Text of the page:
All of us in ministry need breaks. I’m not talking, though, about dropping out of ministry. That drastic step may be necessary at times, but I’m talking about taking a walk around the church campus . . . or leaving the office for an hour to sit in a coffee shop . . . or planning a vacation . . . or asking for a sabbatical (see my thoughts here about sabbaticals). You might just need a break when:
- You’re planning your next sermon to be a blistering critique of your congregation. When you’re planning to use your message time to discipline your church for not following you, you probably need a break.
- You’re ready to send an email written when you’re irritated and angry. Take a break. Don’t send it. Trust me.
- You’re taking out your ministry frustrations on your family. When the people you love bear the brunt of your frustrations, you need to take a break. For their sake and yours.
- You dread Sundays. That’s the day when your congregation gathers to worship God. They’re looking to you to help them experience God’s love, grace, and mercy. Take a break if you no longer look forward to leading them.
- You find yourself thinking about old sin patterns. When temptations begin to secure more ground in your life, there’s usually a reason. Sometimes it happens because you’ve allowed your circumstances to turn you away from God. Take a break, and get re-focused.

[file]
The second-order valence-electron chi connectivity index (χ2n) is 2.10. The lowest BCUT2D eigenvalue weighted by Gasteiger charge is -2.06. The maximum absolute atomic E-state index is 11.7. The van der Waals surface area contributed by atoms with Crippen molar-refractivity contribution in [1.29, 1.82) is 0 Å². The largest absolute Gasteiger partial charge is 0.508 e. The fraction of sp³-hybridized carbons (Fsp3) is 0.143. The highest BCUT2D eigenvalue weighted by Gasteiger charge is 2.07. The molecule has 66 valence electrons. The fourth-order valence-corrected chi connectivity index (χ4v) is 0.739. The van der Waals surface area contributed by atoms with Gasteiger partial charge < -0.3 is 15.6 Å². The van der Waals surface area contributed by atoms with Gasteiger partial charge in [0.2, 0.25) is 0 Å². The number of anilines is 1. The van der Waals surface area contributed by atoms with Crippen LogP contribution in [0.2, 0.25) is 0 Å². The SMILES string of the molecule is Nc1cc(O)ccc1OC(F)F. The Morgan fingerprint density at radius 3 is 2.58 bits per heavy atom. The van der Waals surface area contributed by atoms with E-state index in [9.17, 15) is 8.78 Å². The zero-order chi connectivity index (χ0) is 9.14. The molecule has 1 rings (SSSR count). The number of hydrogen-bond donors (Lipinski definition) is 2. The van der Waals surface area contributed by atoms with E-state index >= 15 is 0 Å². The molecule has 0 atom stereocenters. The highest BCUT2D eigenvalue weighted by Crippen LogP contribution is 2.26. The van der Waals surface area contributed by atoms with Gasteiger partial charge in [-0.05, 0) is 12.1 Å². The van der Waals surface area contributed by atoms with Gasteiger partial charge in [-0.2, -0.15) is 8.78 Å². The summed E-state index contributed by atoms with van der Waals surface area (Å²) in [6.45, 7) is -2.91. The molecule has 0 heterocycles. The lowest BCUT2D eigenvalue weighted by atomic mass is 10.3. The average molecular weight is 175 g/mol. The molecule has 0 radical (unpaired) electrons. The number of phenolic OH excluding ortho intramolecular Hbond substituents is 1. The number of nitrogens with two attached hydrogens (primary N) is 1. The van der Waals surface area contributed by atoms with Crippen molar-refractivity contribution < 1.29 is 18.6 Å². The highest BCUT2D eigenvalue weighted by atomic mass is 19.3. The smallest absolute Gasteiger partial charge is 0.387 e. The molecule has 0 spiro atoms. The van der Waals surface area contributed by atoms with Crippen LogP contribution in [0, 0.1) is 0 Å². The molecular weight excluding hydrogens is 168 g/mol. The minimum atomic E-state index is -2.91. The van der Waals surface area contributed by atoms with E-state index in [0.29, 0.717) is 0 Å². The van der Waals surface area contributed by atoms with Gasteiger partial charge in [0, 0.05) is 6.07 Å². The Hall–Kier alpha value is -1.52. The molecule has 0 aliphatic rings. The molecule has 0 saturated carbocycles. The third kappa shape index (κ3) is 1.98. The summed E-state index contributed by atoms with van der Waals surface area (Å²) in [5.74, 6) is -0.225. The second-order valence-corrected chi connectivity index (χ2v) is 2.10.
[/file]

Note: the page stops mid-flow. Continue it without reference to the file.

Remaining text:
- Your worries and concerns keep you up at night. They exhaust you emotionally during the daytime, and they wear you out in the night. You need a day off. At least.
- Your physician tells you you’re headed toward trouble. There’s nothing spiritually healthy about ignoring both your doctor and the Bible’s expectation of rest to do your job.
- You’ve surprised—and even frightened—your spouse by talking about resignation. That usually happens when we’re overreacting to some immediate issue that frustrates us. If your spouse isn’t on board, take a break.
- You’re just plain mad at somebody. Righteous anger has a place, but much of our anger borders quickly on unrighteousness. When you’re really angry, take a breath before you respond.
- You’re not praying much. Maybe you’re too independent, operating in your own strength. Perhaps you’re so busy you don’t think you have time to pray. Whatever the reason, take a walk. And pray.
How do you know when you need to take a break?